Belief in Father Christmas is part of a whole superstition about childish innocence which says more about adults than it does about their offspring. We are all atheists now (even vicars, as Ulrika Jonsson obliquely concedes). Even bishops of the Episcopal Church, our American readers will be obliged to add. But we know, subliminally, that faith is good and that there is more to myths than meets the scientific eye.

In his New Statesman Christmas essay The Myth of Secularism, John Gray delineated the rancourous and destructive path of atheism in the twentieth century. ‘Whatever their disciples may say today, Karl Marx and John Stuart Mill were adamant that religion would die out with the advance of science. That has not come about and there is not the remotest chance of it happening.’

The realization that their programme was doomed, claims Gay, has produced the aggression and intolerance of the humanists. It has also generated, in those who are merely the hangers-on of Western post-Christianity, the whimsical nostalgia tinged with anger which Dr Rayfield encountered – so fiercely that he has agreed to write a personal apology to every person whose child was present at his ‘sermon’.

‘Secular societies’, says Gray, ‘believe that they have left religion behind, when all they have done is to substitute one set of myths for another. It is far from clear that this is an improvement.’ I suggest that at a gut level, the parents of St Piran’s know precisely that.

Which leaves us with the fascinating question of where Dr Rayfield’s sermon illustration was leading. To what gospel conclusion did it tend?

It would be hard to say. But in the present day Church of England there are some entertaining possibilities.

One reason to debunk Father Christmas, of course, might be to assert that Mother Christmas would assuredly do things better. For all I know, Rayfield is a disciple of the redoubtable James Finn Garner, whose Politically Correct Holiday Stories have occupied pride of place in my downstairs loo since their publication in 1995. He may well have concluded that the ‘myth’ of Father Christmas is not only scientifically unsustainable, but the product of a repressive patriarchal past.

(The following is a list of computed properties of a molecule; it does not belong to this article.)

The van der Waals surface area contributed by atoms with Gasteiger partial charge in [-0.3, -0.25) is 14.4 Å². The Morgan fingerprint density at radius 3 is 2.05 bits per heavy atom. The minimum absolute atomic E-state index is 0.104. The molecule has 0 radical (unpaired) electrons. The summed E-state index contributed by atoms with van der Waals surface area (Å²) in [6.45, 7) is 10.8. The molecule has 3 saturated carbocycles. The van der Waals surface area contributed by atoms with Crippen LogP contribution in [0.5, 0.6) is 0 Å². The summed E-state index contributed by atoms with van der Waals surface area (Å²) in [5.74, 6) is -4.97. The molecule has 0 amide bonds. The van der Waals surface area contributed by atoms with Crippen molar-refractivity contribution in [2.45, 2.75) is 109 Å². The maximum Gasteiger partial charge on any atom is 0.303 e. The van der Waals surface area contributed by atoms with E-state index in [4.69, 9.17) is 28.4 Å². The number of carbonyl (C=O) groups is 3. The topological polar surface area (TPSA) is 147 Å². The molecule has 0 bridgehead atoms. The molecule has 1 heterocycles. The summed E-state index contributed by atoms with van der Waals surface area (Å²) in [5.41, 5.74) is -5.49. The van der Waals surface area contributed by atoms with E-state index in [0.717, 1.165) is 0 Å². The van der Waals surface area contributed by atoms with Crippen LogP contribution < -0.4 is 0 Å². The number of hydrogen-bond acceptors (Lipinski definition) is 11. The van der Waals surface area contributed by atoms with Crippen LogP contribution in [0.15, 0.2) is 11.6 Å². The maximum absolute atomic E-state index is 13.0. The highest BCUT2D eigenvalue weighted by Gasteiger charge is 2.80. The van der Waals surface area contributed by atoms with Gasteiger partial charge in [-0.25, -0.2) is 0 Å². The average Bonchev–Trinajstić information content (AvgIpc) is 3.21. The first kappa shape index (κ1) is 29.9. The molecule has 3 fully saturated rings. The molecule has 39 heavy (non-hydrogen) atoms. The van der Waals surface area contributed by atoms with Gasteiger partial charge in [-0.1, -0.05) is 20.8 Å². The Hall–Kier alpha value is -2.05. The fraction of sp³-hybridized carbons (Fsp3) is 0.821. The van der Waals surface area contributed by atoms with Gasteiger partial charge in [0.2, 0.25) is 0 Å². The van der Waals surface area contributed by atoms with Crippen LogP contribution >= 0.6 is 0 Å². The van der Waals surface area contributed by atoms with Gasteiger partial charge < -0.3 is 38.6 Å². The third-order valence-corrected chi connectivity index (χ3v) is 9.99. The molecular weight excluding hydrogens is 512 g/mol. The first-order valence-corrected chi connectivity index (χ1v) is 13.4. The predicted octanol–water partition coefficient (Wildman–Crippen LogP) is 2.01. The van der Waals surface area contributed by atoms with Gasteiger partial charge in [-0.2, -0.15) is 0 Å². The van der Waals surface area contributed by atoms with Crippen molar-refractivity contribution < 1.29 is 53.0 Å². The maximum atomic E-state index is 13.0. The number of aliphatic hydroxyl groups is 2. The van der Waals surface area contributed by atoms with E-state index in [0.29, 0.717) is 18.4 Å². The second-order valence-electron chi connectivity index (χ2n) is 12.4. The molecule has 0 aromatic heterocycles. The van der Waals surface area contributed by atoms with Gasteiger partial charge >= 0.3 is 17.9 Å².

Then again, Dr Rayfield may be a partisan of the Holloway Tendency. In that case he will have moved on from physics to philosophy, and pointed out the logical absurdity of an Incarnation, as well as the biological improbability of a Virgin Birth. He will have expostulated, as these people do, about the difference between astronomy and astrology, the implausibility of the magi and the tropology of ‘shepherds’. In front of an audience of eight year olds that would have been a tour de force worthy of the annual Selby-Saxbee award for Creative Scepticism. Oh that we were there!

Almost equally difficult to imagine is how he got from Father Christmas and the improbably accelerating reindeer to the incarnate word of God; how the heavy-handed bludgeoning of one (admittedly tawdry) myth could lead into the exposition of the transcendent truth of another.

Answers (on a postcard, please) to 7 Tufton Street. The winning entry will be forwarded, as a tribute, to Dr Rayfield himself.

Geoffrey Kirk is Vicar of St Stephen’s, Lewisham in the Diocese of Southwark.